The mayor of Springfield, Mass., Domenic Sarno, is angry that the federal government keeps sending Somali refugees to his city, where a third of the population is below the poverty line. I don't blame him. "I have enough urban issues to deal with. Enough is enough. You can't keep concentrating poverty on top of poverty,'' he told the Associated Press.
A lot of these people (who tend to have big families) live in overcrowded apartments that sometimes lack electricity and even heat. The mayor complained that resettlement agencies are bringing "warm-weather'' refugees into cold climates to live.
Somalis started coming to Springfield in large numbers in 2004, pushed by federal officials who directed them to places with urban infrastructure, including mass transit (essential for many people to get to jobs). The more who live there, of course, the more who come, to be with families and friends. Most of the adults have jobs. But, of course, especially with large families, many also need social services.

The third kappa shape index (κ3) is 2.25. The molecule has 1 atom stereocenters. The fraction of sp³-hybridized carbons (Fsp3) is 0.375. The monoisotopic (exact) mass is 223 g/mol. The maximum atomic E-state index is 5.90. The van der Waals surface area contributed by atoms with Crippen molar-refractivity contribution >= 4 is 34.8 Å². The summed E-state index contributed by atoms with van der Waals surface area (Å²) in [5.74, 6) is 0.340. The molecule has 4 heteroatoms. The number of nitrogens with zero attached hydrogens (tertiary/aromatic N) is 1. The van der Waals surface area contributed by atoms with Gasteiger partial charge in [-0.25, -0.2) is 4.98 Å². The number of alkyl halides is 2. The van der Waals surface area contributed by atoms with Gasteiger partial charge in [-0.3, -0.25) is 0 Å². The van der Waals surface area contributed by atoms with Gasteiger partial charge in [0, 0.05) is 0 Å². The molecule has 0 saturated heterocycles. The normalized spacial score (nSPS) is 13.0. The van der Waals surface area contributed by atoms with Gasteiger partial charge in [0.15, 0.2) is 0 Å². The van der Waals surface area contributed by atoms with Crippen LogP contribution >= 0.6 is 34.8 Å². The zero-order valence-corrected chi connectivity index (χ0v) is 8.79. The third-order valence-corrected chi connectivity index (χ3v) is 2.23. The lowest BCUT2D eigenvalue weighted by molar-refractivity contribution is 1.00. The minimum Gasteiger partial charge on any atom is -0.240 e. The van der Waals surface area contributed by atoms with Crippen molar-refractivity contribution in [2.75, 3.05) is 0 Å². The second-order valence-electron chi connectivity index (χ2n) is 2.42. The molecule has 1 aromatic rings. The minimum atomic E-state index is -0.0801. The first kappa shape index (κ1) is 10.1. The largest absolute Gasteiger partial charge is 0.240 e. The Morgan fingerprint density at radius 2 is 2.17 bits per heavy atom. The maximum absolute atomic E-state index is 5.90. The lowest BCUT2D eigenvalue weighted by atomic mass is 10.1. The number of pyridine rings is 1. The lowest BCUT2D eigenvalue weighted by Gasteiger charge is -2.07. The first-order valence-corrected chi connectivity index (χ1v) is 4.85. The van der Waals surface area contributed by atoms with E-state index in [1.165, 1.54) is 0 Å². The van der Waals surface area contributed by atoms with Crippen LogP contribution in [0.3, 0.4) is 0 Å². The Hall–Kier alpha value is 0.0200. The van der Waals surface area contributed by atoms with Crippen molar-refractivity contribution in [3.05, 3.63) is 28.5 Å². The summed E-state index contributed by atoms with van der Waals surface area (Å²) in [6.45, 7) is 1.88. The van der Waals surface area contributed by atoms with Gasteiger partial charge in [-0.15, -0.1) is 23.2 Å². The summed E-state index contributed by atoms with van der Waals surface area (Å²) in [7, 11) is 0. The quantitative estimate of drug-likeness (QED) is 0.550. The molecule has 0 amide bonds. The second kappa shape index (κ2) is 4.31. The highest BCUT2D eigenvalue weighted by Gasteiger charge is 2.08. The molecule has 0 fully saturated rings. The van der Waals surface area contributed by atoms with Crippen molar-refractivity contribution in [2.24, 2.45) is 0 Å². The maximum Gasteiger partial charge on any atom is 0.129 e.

A Boston Globe editorial criticized the mayor for ignoring "the moral imperative to help refugees and the benefits those refugees can bring.''
But The Globe's editorial board doesn't spend a lot of time in poor communities such as Springfield. Maybe their criticism would have more weight if they pushed for such affluent towns as Wellesley to take in Somali refugees.